No Longer A Mystery! David Lynch and Jesus
A couple of weeks ago, the brilliant T.V. revival, Twin Peaks: The Return, came to a close. The writer and director David Lynch baffled his giddy audience with 18 episodes of near absurdity, robbing nostalgic fans of their desire to return to the past.
While Lynch’s goal was certainly to portray the impossibility of “going back” from an existentialists point of view, he also managed to project his observation of the mystery of human existence. As in most of Lynch’s work, especially his later work, mysterious forces and actors caused events to occur. A strange looking woman makes a phone call in Buenos Aires. A giant in another dimension watches a movie screen, a women’s head is found next to man’s decapitated body. Lynch portrays clear good and evil, pure joy and pure misery, but cause and effect seems arbitrary and ridiculous.
While Lynch might not be everyone’s cup of tea, he certainly paints a world that many of our neighbors can relate to: a strange place governed by inexplicable entities, causes and forces. Why did my friend get hit by a drunk driver? How was I born into a good family but so and so was not? Why do good things, bad things happen? For many people their lives feel as if they are ruled by complete randomness.
No matter how much our culture claims to be ruled by science, we are no less superstitious than any other period in human history. Recently at the bedside of an old saint who died I heard people immediately talk about supernatural signs of his passing shared by his loved ones; a leaf fell, a crow crowed, etc. Make no mistake, many people feel like pawns in some cosmic mystery.
Unveiling this mystery may very well be the main task of our Lord through His people! Paul refers to this many times. As in Colossians, chapter one he writes, “of which I became a minister according to the stewardship from God that was given to me for you, to make the word of God fully known, the mystery hidden for ages and generations but now revealed to his saints.” (Colossians 1:25,26)
That mystery is mainly this: God loves sinners! Jesus died and rose for all mankind so that they may know and enjoy forgiveness and the resurrection!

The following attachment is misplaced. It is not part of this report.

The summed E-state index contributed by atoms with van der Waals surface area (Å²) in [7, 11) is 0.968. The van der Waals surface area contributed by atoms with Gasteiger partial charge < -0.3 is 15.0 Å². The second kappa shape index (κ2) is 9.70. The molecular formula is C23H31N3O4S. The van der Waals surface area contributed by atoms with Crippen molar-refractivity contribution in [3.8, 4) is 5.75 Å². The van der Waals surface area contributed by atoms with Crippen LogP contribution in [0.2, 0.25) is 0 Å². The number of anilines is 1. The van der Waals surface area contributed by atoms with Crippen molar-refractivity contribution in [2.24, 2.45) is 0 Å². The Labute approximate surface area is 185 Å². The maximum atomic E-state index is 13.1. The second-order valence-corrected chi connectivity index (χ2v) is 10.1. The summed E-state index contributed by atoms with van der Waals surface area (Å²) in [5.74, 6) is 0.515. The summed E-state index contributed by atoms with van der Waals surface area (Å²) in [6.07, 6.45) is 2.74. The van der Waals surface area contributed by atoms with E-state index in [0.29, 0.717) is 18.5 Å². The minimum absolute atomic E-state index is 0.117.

While we might not know exactly why things happen when they do, that’s ok! And we might not know the details of everything God does, but we do know His will! Knowing this makes the details unimportant. His Son nailed to a cross, and the empty tomb reveals enough! Sins have been paid. Death has been conquered. Christ is coming again.
So often church bodies and pastors like to respond to people’s shock at events by pointing to the mysterious nature of God. Sometimes this must be said. For surely there are some who like to pretend to know what’s going on like a pagan priest throwing entrails out to determine whether it’s a good day to die. But the church ultimately has been given the task of revealing the mystery of God: Is God for me? To that we can speak plain as day! We can throw away all mysterious talk and proclaim God on a cross and Jesus showing His resurrected body to doubters.
These are no longer the days of mystery and superstition, but these are the days of God’s will revealed and clear! The universe is not absurd, ran by a distant God and arbitrary forces. God has made Himself quite known in Jesus!
“He is the image of the invisible God, the firstborn of all creation. For by him all things were created, in heaven and on earth, visible and invisible, whether thrones or dominions or rulers or authorities—all things were created through him and for him. And he is before all things, and in him all things hold together. And he is the head of the body, the church. He is the beginning, the firstborn from the dead, that in everything he might be preeminent. For in him all the fullness of God was pleased to dwell, and through him to reconcile to himself all things, whether on earth or in heaven, making peace by the blood of his cross.” (Colossians 1:15-20)